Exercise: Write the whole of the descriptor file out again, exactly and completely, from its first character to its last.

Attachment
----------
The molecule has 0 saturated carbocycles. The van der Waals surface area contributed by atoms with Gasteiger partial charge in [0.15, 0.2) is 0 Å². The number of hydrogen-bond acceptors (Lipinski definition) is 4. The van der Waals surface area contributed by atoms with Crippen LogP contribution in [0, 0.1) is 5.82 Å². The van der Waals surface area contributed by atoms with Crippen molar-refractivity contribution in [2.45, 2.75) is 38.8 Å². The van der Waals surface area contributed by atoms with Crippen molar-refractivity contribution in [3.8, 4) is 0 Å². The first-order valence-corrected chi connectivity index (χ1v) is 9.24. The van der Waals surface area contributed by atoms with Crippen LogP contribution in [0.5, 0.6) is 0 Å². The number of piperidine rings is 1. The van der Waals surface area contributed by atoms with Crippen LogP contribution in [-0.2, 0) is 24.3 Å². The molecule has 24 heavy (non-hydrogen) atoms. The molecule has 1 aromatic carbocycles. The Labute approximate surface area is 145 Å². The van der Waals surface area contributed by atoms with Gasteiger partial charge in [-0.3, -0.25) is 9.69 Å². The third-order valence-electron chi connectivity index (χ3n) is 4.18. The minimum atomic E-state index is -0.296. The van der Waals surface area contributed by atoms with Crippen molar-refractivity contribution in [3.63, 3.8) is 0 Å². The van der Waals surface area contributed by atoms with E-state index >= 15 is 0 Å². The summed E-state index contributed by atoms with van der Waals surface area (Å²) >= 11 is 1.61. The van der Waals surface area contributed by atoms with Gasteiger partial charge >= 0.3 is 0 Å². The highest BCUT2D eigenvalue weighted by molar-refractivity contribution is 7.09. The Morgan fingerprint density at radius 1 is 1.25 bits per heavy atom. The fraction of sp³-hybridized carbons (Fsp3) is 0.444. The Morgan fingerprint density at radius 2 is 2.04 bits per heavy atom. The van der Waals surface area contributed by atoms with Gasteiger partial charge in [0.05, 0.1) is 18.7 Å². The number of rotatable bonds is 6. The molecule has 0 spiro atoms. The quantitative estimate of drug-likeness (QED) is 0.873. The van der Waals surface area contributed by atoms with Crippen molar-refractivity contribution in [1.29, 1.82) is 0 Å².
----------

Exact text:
The molecule has 0 saturated carbocycles. The van der Waals surface area contributed by atoms with Gasteiger partial charge in [0.15, 0.2) is 0 Å². The number of hydrogen-bond acceptors (Lipinski definition) is 4. The van der Waals surface area contributed by atoms with Crippen LogP contribution in [0, 0.1) is 5.82 Å². The van der Waals surface area contributed by atoms with Crippen molar-refractivity contribution in [2.45, 2.75) is 38.8 Å². The van der Waals surface area contributed by atoms with Crippen molar-refractivity contribution in [3.8, 4) is 0 Å². The first-order valence-corrected chi connectivity index (χ1v) is 9.24. The van der Waals surface area contributed by atoms with Crippen LogP contribution in [0.5, 0.6) is 0 Å². The number of piperidine rings is 1. The van der Waals surface area contributed by atoms with Crippen LogP contribution in [-0.2, 0) is 24.3 Å². The molecule has 24 heavy (non-hydrogen) atoms. The molecule has 1 aromatic carbocycles. The Labute approximate surface area is 145 Å². The van der Waals surface area contributed by atoms with Gasteiger partial charge in [-0.3, -0.25) is 9.69 Å². The third-order valence-electron chi connectivity index (χ3n) is 4.18. The minimum atomic E-state index is -0.296. The van der Waals surface area contributed by atoms with Crippen molar-refractivity contribution in [3.63, 3.8) is 0 Å². The van der Waals surface area contributed by atoms with E-state index >= 15 is 0 Å². The summed E-state index contributed by atoms with van der Waals surface area (Å²) >= 11 is 1.61. The van der Waals surface area contributed by atoms with Gasteiger partial charge >= 0.3 is 0 Å². The highest BCUT2D eigenvalue weighted by molar-refractivity contribution is 7.09. The Morgan fingerprint density at radius 1 is 1.25 bits per heavy atom. The fraction of sp³-hybridized carbons (Fsp3) is 0.444. The Morgan fingerprint density at radius 2 is 2.04 bits per heavy atom. The van der Waals surface area contributed by atoms with Gasteiger partial charge in [0.05, 0.1) is 18.7 Å². The number of rotatable bonds is 6. The molecule has 0 spiro atoms. The quantitative estimate of drug-likeness (QED) is 0.873. The van der Waals surface area contributed by atoms with Crippen molar-refractivity contribution in [1.29, 1.82) is 0 Å².